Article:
Below we examine our vision of a National Resources Agency and how Scotland can work towards zero-waste.
There is no such thing as waste. We live on one planet with one atmosphere, one set of natural resources. When we throw things into landfill all we do is bury those natural resources where we can’t use them. The planet is finite; the more resources we bury, the fewer resources we have – and there are many resources we are simply running out of. It’s not waste; there’s no such thing. It’s just very bad, very short-sighted resource management. So we need to create a National Resources Agency and get to zero-waste.
We have created a linear economy in which the life of resources ends, as if they’d never existed. We extract minerals and organic materials, we process them into materials, we manufacture those into products, we sell the products, we use the products and then we bury them in the ground and start again. But nothing is really linear on planet earth and all these resources are very slowly returning to the earth, often poisoning it in the process. We need to learn how nature uses resources and mimic it (‘biomimicry’). Just as soil becomes plants and then plants become soil so every material we use must, at the end of its life, become the starting materials of our next economic cycle.
The linear economy is absolutely central to our current environmental crisis. It’s not just resource shortages, or the poisoning of the earth and the ocean, or the mass extinction of species. It’s constantly burning energy to keep digging up more resources and processing them and manufacturing them and then transporting them to market and then starting again. The stupidity of the linear economy is that we dig up more of the same things we just threw away, materials we can use again (or design to compost).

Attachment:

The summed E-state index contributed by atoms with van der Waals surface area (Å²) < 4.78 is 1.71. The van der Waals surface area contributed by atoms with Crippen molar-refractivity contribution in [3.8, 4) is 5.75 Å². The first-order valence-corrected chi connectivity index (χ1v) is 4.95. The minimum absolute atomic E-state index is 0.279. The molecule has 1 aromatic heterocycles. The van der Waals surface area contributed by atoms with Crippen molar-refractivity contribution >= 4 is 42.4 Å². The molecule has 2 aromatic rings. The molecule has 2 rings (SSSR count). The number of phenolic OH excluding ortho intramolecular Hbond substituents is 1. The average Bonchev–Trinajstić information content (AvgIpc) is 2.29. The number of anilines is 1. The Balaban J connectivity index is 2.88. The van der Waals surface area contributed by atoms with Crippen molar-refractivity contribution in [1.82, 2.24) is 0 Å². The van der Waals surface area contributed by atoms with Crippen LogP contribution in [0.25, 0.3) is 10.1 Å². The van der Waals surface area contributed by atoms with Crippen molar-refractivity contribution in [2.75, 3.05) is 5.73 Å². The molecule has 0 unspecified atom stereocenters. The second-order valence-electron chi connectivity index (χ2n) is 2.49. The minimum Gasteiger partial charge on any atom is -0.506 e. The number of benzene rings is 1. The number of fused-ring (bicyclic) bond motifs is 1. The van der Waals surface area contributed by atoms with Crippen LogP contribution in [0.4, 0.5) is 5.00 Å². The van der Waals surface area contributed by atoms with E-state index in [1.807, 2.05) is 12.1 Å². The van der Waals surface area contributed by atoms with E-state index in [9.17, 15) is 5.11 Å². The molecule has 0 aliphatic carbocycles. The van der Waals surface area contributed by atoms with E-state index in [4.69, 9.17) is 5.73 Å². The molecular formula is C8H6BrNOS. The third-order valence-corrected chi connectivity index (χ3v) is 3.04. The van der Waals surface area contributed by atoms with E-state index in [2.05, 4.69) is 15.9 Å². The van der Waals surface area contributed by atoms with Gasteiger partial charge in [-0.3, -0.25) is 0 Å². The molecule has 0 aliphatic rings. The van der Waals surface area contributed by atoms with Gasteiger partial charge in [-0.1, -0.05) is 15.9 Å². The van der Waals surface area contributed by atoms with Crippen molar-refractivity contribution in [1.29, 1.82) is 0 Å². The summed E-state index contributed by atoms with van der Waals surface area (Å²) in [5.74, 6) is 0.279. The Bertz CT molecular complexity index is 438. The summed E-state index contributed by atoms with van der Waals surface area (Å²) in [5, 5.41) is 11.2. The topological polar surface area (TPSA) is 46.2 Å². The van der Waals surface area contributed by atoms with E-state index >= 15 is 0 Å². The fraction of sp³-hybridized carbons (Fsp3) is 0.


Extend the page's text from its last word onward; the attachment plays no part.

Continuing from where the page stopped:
Why does this stupidity happen? Because of the limitations of the market system – it may be efficient at distributing goods but at no point in the manufacturing chain does anyone pay the cost (the externality) of the destruction of the environment or the waste of materials. Neither manufacturers nor retailers pay anything at all for the carbon they emit. Plastic producers pay nothing to clean up the seas, battery manufacturers pay no surcharge to reflect the rarity of the minerals they use. But someone has to pay. In fact, the reason that the Common Home Plan costs £170 billion is because it’s we who are paying the cost, and when some products become so inordinately expensive because we’ve run out of the stuff they’re made with, everyone will pay the price.
We must make things reflect their real cost – we need ‘externality taxes’. If the cost of taking all that carbon out of the air was paid by the people who make steel they’d be digging up old landfill because recycling would be cheaper. If the cost of batteries reflected the rarity of the materials in them they’d be remanufactured. It’s not just about everything becoming more expensive, it’s about the wrong things becoming more expensive so we start doing the right things – we simply shouldn’t import products from far away on carbon- belching ships if we can produce them more locally. If it’s cheaper to throw things away and make them from scratch again, we’re doing something wrong. And we should simply ban certain materials altogether – just as we don’t use asbestos in buildings anymore, we simply shouldn’t use single use plastics for anything in the future.